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Reviewed by:
  • Bad Clowns by Benjamin Radford
  • Ken Van Wey
Bad Clowns. By Benjamin Radford. (Albuquerque: University of New Mexico Press, 2016. Pp. xi + 188, 28 black-and-white photographs, 24 color photographs, acknowledgments, introduction, notes, references cited, index.)

While Benjamin Radford begins with the question "Why not a book about bad clowns?" (p. 1), anticipating a critique of his book's relevance, Bad Clowns is a timely examination of a cultural obsession. Since its publication, America has seen the box office success of Joker (2019); a successful and highly publicized rally in 2017 on the National Mall in Washington, DC, by the Juggalos (fans of the musical group Insane Clown Posse), protesting their classification by the FBI as a criminal organization (2011); and an ongoing wave of threatening clown sightings across the country. Drawing from an extensive personal collection of clown ephemera, Radford goes beyond the usual suspects like the Joker, killer John Wayne Gacy, and Stephen King's Pennywise. Bad Clowns undertakes a broad portfolio, examining the history of the bad clown trope in the arts, popular culture, pornography, and real life. Radford necessarily trades some depth for breadth in this survey, which consists of 13 relatively short chapters, but he provides pointers to further exploration through his references.

Chapter 1 briefly examines the early history of the clown in Europe, from Greek theater to the Harlequin of the commedia dell'arte, and subsequently into opera through Leoncavallo's I Pagliacci (1892) and the film work of Fritz Lang and Lon Chaney. Radford notes the association of the Harlequin with the Wild Hunt and the supernatural, but he quickly skips on to the role of the early clown as both the target and perpetrator of violence, humorous or otherwise. Chapter 2 continues the examination of clowns and violence through a closer examination of Mr. Punch, the violent antihero of the Punch and Judy show. This is Radford at his interdisciplinary best, mixing references from Clive Barker and Neil Gaiman with quotes from Marina Warner and scholars of theatrical history, all while engagingly describing the violent antics of Mr. Punch and the mechanics of a one-man puppet theater. He concludes with the commedia dell'arte and Punch's origins in the Pulcinella character, before returning to describe the action and narrative of a typical Punch and Judy show.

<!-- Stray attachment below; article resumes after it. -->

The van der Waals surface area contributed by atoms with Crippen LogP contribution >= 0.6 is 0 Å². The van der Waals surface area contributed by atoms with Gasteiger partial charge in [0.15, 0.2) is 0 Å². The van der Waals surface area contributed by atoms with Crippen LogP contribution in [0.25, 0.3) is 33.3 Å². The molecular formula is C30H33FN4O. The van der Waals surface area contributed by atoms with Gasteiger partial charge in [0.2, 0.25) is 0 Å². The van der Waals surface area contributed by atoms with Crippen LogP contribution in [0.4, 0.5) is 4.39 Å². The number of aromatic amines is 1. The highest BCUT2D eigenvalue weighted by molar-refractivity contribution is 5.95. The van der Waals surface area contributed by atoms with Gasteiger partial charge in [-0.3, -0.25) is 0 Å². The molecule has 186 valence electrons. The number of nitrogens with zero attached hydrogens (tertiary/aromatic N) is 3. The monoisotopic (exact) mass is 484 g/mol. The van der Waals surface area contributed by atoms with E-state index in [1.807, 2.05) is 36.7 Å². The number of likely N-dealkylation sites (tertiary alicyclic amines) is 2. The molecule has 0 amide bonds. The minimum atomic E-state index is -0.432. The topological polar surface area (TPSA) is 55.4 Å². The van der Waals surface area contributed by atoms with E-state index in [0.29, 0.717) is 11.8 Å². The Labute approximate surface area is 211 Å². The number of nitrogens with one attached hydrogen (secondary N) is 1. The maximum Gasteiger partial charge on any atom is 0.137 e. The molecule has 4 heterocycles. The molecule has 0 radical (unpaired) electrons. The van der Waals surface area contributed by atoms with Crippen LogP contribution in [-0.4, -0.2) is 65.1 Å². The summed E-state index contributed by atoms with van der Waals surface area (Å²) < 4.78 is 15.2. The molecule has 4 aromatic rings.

Chapters 3 and 4 are similarly interconnected, analyzing clown fear from two perspectives: what makes evil clowns scary and what makes people afraid of clowns. Radford proposes that it is not just that some clowns are bad, but that clowns are unnatural and ambiguous and that "a dark side had always lurked just below their caricatured features and painted smiles" (p. 20). Radford looks at both the psychological and physical underpinnings of clown horror, citing Joseph Campbell to associate the clown figure with mythic evil and Charles Dickens' biography of troubled nineteenth-century clown Joseph Grimaldi (1837) to establish the psychological stereotype of the tragic and damaged clown that hides behind a comic mask. Some clowns are not just frightening for what they hide, but rather for their perceived or actual deformities. Radford explores the practical [End Page 235] purposes of traditional clown makeup and accoutrements with their exaggerated and uncanny features and discusses the clownish and non-clownish participation of little people in the circus.

Clowns are not equally frightening to every observer, so Radford examines existing research on the nature and prevalence of coulrophobia (fear of clowns) in the context of the growing use of the menacing clown trope in popular culture. Radford asks whether the increasing use of the bad clown in media is an acknowledgment of an underlying cultural norm, or if coulrophobia is merely becoming more prevalent in response to these stereotypes.

Chapters 5, 6, and 7 map the pop culture lives of the bad clown through comic books, film, television, and music. Chapter 5, "Bad Clowns of the Ink," seems less like a literary survey and more like a leisurely Sunday afternoon browsing through a friend's comic collection—selective but entertaining. Radford discusses clowns like Obnoxio (Crazy Magazine, 1973–1983) and Frenchy (National Lampoon, late 1980s–1990s), marquee figures in their respective publications...

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Additional Information

ISSN
1535-1882
Print ISSN
0021-8715
Pages
pp. 235-237
Launched on MUSE
2020-04-03
Open Access
No
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